Longtime collaborators Fyfe & Iskra Strings make Notion a cinematic mix in celebration of their upcoming album 'Interiority’ and chat about their process.

There is something that both halves of Fyfe & Iskra Strings agree on: that their music resists singular definition. A pair of musicians with classical roots, Paul Dixon (Fyfe) and James Underwood (Iskra Strings) met in the early 2000s when James was hired by Paul’s parents to give him violin lessons. Two decades on, the mutual admiration continues to blossom into musical output and their latest album ‘Interiority’ epitomises the variety of their influences.


The pair’s sound has been described by Fyfe as “song-based post-classical music, with an electronic impact”, and by James as “pop music with a cinematic twist”. The new album encompasses these concepts, whilst adding a layer of unpredictability that has also come to be synonymous with the duo. Scanning the tracklist, features from artists such as Rae Morris, Ghostpoet and Mysie may seem unexpected – but they demonstrate the capabilities of Fyfe & Iskra Strings to see musical possibility beyond a single genre.


Having also described ‘Interiority’ as possessing “a cinematic mindfulness”, it seems fitting that Fyfe & Iskra Strings have made Notion a mix inspired by their favourite film music and composers. Ranging from Jon Hopkins and Max Richter to Isobel Waller-Bridge, before taking a dive into the duo’s world of classical melodies – we chatted about their new album, collaborative process, and what’s on the horizon for 2022.

How would you introduce yourselves to people who hadn’t come across you, or your music before?

We find it hard to articulate our music. I would describe it as experimental pop music with a cinematic sensibility.

Where do your names, Fyfe and Iskra Strings, come from?

JAMES: Iskra means spark which seemed a good fit for my musical moniker.

As a pair you’re bringing together a wide variety of experience and a mix of musical genres – what was the process of joining together to start making music?

PAUL: We’ve known each other a long time – James has been like a mentor to me since my teens so we were always sending each other ideas we were working on. I was recording something as a favour for James one day and he played me some sketches and I got very excited about where they could end up if we collaborated. Either it was divine timing or good strategic thinking from James… perhaps a bit of both.

 What do you feel like you learn from each other when writing and composing together?

JAMES: I approach music as an instrumentalist and as someone grounded in the classical music tradition. Collaborating with Fyfe has taught me how to structure pop songs in interesting and innovative ways.

Tell us about your upcoming album ‘Interiority’: you’ve described it as relating to “cleansing the past” in terms of social media – how so?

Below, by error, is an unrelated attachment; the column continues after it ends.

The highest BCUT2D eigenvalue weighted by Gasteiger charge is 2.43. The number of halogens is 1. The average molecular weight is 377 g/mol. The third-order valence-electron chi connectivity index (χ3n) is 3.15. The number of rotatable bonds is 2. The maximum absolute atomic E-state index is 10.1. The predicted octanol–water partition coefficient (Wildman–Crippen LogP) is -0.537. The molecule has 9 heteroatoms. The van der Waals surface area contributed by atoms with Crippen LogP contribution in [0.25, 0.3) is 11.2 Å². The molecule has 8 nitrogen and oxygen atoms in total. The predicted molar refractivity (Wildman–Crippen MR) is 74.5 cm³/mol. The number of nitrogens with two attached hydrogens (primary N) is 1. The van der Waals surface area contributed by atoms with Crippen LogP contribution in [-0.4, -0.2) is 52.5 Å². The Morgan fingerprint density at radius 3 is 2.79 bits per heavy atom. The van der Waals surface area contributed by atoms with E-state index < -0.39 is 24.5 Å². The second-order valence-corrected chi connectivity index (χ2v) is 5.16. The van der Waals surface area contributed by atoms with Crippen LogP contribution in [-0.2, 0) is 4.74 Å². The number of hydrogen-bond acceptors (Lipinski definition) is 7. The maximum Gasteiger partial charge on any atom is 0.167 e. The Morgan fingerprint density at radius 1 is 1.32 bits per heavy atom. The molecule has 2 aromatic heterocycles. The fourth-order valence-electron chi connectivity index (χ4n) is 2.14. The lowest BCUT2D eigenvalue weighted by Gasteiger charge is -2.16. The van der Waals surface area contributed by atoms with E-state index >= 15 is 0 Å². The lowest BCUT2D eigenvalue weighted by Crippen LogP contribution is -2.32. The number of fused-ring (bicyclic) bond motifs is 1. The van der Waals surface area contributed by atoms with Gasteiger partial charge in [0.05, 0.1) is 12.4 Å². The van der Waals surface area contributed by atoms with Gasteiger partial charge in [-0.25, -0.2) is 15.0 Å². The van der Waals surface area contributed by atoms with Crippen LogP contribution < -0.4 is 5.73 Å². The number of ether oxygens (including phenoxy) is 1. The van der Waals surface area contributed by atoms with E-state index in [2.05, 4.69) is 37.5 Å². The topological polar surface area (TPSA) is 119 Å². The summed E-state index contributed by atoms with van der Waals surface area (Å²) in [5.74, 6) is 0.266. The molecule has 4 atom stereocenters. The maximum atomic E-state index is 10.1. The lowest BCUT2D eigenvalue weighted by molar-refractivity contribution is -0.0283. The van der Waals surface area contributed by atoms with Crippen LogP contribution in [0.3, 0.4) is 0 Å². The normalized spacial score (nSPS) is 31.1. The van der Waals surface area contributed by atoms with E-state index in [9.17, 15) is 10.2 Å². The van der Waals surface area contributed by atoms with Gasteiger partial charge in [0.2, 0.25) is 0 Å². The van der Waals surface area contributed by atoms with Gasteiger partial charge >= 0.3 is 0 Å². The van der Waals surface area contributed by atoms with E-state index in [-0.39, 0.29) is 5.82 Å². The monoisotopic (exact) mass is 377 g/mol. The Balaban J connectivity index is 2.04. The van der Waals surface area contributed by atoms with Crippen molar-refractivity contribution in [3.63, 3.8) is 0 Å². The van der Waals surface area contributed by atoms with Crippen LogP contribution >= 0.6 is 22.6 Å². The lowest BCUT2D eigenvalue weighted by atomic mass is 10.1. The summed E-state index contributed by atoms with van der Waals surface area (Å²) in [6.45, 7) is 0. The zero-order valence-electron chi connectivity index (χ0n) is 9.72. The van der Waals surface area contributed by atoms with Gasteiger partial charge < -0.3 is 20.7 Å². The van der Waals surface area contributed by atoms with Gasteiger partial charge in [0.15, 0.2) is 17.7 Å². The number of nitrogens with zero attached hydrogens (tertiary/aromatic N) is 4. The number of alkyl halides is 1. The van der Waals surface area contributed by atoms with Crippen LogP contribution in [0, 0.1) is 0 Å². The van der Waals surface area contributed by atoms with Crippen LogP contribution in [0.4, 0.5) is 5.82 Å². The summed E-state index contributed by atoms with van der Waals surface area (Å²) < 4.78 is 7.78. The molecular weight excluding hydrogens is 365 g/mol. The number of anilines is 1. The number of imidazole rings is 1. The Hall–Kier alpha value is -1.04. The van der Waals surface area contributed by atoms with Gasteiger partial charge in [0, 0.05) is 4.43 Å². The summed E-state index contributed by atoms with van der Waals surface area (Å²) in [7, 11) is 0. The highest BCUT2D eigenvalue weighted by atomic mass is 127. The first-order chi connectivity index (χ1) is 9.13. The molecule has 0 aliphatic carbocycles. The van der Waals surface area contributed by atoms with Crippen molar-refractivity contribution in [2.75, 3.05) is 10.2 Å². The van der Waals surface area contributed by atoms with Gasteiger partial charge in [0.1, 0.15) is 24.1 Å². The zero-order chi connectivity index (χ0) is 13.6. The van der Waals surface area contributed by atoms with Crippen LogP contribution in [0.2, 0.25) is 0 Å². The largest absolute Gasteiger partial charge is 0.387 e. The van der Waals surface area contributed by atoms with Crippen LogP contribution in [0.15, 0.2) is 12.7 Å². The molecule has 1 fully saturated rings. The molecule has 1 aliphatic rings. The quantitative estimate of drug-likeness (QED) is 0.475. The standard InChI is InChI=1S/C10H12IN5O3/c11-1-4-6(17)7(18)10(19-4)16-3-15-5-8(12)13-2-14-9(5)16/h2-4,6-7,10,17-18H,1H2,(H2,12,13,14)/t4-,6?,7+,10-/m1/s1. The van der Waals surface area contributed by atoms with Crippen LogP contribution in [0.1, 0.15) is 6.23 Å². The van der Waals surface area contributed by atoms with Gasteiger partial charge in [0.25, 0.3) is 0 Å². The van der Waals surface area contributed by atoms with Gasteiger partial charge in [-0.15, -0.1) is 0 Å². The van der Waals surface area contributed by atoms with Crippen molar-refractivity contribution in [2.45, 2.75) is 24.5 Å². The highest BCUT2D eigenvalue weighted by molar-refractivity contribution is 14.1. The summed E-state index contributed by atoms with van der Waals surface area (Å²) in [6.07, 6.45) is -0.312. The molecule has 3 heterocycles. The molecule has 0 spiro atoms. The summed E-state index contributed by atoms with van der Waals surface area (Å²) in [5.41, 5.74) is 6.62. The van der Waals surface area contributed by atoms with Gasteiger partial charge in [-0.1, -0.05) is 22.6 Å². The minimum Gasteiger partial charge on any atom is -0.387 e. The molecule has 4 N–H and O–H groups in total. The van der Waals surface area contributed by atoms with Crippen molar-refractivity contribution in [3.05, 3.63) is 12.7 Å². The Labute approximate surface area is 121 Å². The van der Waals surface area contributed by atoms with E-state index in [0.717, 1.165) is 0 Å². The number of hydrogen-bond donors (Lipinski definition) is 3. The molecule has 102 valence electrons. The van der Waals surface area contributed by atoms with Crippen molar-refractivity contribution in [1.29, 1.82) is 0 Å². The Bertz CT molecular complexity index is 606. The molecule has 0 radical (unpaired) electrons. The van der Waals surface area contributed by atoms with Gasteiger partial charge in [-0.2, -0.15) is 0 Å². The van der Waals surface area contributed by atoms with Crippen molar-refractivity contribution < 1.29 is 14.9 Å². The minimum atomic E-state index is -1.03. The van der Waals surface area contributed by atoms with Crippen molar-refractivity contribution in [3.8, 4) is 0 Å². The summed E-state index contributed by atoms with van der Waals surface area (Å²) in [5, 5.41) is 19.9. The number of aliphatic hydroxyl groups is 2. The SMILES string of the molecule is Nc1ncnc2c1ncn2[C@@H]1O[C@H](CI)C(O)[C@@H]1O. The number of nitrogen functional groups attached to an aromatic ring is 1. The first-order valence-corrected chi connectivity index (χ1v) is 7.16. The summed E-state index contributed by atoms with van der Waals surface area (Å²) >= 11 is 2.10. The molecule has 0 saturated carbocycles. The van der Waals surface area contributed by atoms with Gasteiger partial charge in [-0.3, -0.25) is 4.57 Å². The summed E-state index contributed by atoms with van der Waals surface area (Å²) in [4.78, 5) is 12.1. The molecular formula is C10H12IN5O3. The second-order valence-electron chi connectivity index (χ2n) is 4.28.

PAUL: Our song <deletia> was initially inspired by a friend that deleted his social media history in order to cleanse himself from the past. Much of the album was written during lockdown and deals with wanting to create new worlds and possibilities.

The new track from the album: “Night Sky” is out today – is there an aspect of the new project that you’re particularly proud of?

JAMES: The album is a testament to my friendship with Paul. We have an unusual musical history in that I used to teach and mentor him. We are now musical peers and I learn a lot from working together. I’m proud of what we’ve achieved with this album and the journey we are on.

There are some pretty big features on ‘Interiority’ from the likes of Rae Morris, Ghostpoet and Mysie, how did these collaborations come about and what do you feel like these artists bring to the album?

PAUL: Some of the collaborations are artists I’ve been working with in terms of writing and production and so those conversations were natural overflows of sessions that were happening around the time of me and James writing the album. Others are artists we’ve been long term fans of and could so clearly hear their contributions being perfect for the tracks, even before they’d said yes to being involved. It’s felt like such a joyous process – I’m a firm believer in the power of collaboration and this album has been a real confirmation of it.

Your mix for Notion is inspired by film and film composers, how do you think your classic backgrounds have impacted your approach to the musical process, or the sound of the new album in particular?

PAUL: I lean heavily on James for his rich understanding of classical music. My own experiences learning music through childhood have definitely helped inform my tastes and given us a common language. I’d say just as important is James’s understanding and appreciation of all music especially the more left field alternative electronic and pop space. That’s probably been more of an aid in our collaboration.

Do you have a particular film or film composer that’s a favourite and why?

JAMES: The film music world is so varied from John Williams’ symphonic scores to classic electronic film scores by Vangelis and John Carpenter. Recently I’ve enjoyed soundtracks by Nicholas Britell, Mica Levi, Hildur Guðnadóttir, Oneohtrix Point Never and Jonny Greenwood.

Your Notion mix is full of some expansive and emotive tracks – including a few of your own. Where can you imagine people listening to it and what do you hope the mix evokes for listeners?

JAMES: I can imagine listeners enjoying this mix late at night and allowing the music to spark their imaginations.

What are Fyfe & Iskra Strings looking forward to in 2022?

PAUL: I’m looking forward to the album being released in June and being able to reveal the musical world we’ve created. Hopefully they’ll be some live shows later in the year too.